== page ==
Holiday bookings surge 'by 200 per cent' as rip-off Covid travel tests are scrapped

17 September 2021, 16:44 | Updated: 18 September 2021, 08:19

The latest changes to the travel rules have been announced.
The latest changes to the travel rules have been announced. Picture: Alamy

By Daisy Stephens

Holiday bookings have begun to surge after the Government announced expensive Covid tests for travel are being scrapped and the traffic light system simplified in a major overhaul of the rules.

Demand for October half-term trips is said to be three times higher than in August as firms slashed prices. The shake-up of the rules will mean families will save hundreds of pounds per trip.

The traffic light system is set to be replaced from October 4 by a single, reduced "red list" of destinations.

People who are fully vaccinated will no longer need a pre-departure test before returning from non-red list destinations, and from the end of October they will be able to replace the day two PCR test with a cheaper lateral flow test.

Thomas Cook boss Alan French said October half-term bookings were up 200% compared to August and he expected this figure to increase as a result of the changed system.

"Based on our bookings already today, I would expect this weekend to be the biggest of the year so far as people take advantage of the great deals on offer, the new easier rules on testing and the simplified system for international travel," he said.

In addition, eight countries and territories will come off the red list from Wednesday September 22 at 4am - Turkey, Pakistan, the Maldives, Egypt, Sri Lanka, Oman, Bangladesh and Kenya.

Mr Shapps said he hopes to "strike the right balance" to manage the public health risk as a "number one priority".

The changes will come into force ahead of the October half-term break.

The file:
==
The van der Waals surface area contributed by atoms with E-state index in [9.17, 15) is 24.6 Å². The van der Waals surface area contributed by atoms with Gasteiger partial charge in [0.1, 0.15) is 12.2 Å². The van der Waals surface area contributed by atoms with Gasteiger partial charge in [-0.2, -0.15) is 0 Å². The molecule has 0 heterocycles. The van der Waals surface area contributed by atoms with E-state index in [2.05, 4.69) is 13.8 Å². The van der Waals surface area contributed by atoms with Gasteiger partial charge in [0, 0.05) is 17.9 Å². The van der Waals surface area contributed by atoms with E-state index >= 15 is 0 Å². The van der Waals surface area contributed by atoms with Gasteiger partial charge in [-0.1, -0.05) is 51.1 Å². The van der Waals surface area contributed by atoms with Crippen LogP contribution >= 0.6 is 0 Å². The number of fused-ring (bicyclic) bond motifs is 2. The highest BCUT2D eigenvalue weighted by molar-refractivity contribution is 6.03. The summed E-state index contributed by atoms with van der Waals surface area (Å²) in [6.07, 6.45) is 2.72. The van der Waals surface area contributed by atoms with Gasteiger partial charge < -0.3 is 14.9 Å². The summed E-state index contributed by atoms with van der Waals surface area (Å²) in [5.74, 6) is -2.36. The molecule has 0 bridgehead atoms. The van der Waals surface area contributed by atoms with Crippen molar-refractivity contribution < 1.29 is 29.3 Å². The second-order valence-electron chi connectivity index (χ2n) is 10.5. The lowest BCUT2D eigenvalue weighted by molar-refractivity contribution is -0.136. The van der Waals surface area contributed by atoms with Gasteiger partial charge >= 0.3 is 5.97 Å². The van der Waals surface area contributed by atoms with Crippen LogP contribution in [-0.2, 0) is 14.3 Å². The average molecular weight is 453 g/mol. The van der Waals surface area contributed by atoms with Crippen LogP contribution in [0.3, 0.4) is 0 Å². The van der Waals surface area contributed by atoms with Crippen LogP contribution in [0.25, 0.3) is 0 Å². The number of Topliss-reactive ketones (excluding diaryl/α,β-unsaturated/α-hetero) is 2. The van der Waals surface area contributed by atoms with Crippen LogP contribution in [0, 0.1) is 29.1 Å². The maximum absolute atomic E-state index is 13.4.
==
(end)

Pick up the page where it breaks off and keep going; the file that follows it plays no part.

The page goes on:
The changes are likely to release pent-up demand for international holidays, with global travel site Skyscanner reporting a 133 per cent spike in traffic in the 30 minutes following the announcement.

Health Secretary Sajid Javid said: "Today we have simplified the travel rules to make them easier to understand and follow, opening up tourism and reducing the costs to go abroad.

"As global vaccination efforts continue to accelerate and more people gain protection from this dreadful disease, it is right that our rules and regulations keep pace."

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The Welsh Government said it will mirror the changes made to countries on England's red list, but it would "carefully consider" the simplified travel measures.

"International travel continues to represent a risk of importing coronavirus infections to Wales, especially new and emerging variants of concern," said health minister Eluned Morgan in a written statement.

She said the advice from the Welsh Government "continues to be that people should only travel abroad for essential reasons".

"As Wales shares an open border with England, and most travellers arriving in Wales enter through ports outside Wales, it is not effective to have separate border health policy arrangements for Wales," she added.

"Today, I have agreed to remove Kenya, Oman, Turkey, Pakistan, Bangladesh, Maldives, Sri Lanka and Egypt from the red list.

"The changes will come into effect from 4am on Wednesday September 22."

Read more: Hols to Turkey and Maldives could be back on with travel red list set to be cut by HALF

The simplified rules in England have been welcomed by many, with Dale Keller, chief executive of the Board of Airlines Representatives in the UK saying it would remove "the anxiety of pre-departure tests" and "restore traveller confidence... on what is still a long road to recovery".

However, other industry leaders have said the changes are still not enough.

Stewart Wingate, chief executive of Gatwick Airport, said the changes were a "significant and welcome step towards recovery" but he hoped "the remaining constraints, including the passenger locator form, can be removed soon".

Karen Dee, Airport Operators Association chief executive, agreed, saying: "Ultimately, we need to return to a situation similar to prior to the pandemic, in which people can travel without further tests or forms to fill out.

"The UK and devolved governments should aim for this as soon as is safely possible."